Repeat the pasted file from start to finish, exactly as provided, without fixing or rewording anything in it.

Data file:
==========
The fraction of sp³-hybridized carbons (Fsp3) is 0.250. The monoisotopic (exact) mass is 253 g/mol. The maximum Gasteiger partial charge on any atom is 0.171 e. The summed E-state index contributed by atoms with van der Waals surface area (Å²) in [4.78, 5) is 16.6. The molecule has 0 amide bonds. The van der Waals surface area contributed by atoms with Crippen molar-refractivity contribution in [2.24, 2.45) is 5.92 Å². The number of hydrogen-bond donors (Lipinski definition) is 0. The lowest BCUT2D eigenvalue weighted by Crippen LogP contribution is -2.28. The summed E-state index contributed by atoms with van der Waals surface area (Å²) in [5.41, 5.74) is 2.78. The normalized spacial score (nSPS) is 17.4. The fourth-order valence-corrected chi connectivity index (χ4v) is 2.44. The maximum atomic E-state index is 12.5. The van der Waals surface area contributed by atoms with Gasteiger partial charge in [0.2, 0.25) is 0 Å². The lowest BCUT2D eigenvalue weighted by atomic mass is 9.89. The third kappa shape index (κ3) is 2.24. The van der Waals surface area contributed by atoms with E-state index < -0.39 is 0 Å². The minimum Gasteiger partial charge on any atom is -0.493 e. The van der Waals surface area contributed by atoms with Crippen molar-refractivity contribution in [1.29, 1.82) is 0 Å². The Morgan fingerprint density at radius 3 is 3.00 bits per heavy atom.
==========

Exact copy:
The fraction of sp³-hybridized carbons (Fsp3) is 0.250. The monoisotopic (exact) mass is 253 g/mol. The maximum Gasteiger partial charge on any atom is 0.171 e. The summed E-state index contributed by atoms with van der Waals surface area (Å²) in [4.78, 5) is 16.6. The molecule has 0 amide bonds. The van der Waals surface area contributed by atoms with Crippen molar-refractivity contribution in [2.24, 2.45) is 5.92 Å². The number of hydrogen-bond donors (Lipinski definition) is 0. The lowest BCUT2D eigenvalue weighted by Crippen LogP contribution is -2.28. The summed E-state index contributed by atoms with van der Waals surface area (Å²) in [5.41, 5.74) is 2.78. The normalized spacial score (nSPS) is 17.4. The fourth-order valence-corrected chi connectivity index (χ4v) is 2.44. The maximum atomic E-state index is 12.5. The van der Waals surface area contributed by atoms with Gasteiger partial charge in [0.2, 0.25) is 0 Å². The lowest BCUT2D eigenvalue weighted by atomic mass is 9.89. The third kappa shape index (κ3) is 2.24. The van der Waals surface area contributed by atoms with E-state index < -0.39 is 0 Å². The minimum Gasteiger partial charge on any atom is -0.493 e. The van der Waals surface area contributed by atoms with Crippen molar-refractivity contribution in [1.29, 1.82) is 0 Å². The Morgan fingerprint density at radius 3 is 3.00 bits per heavy atom.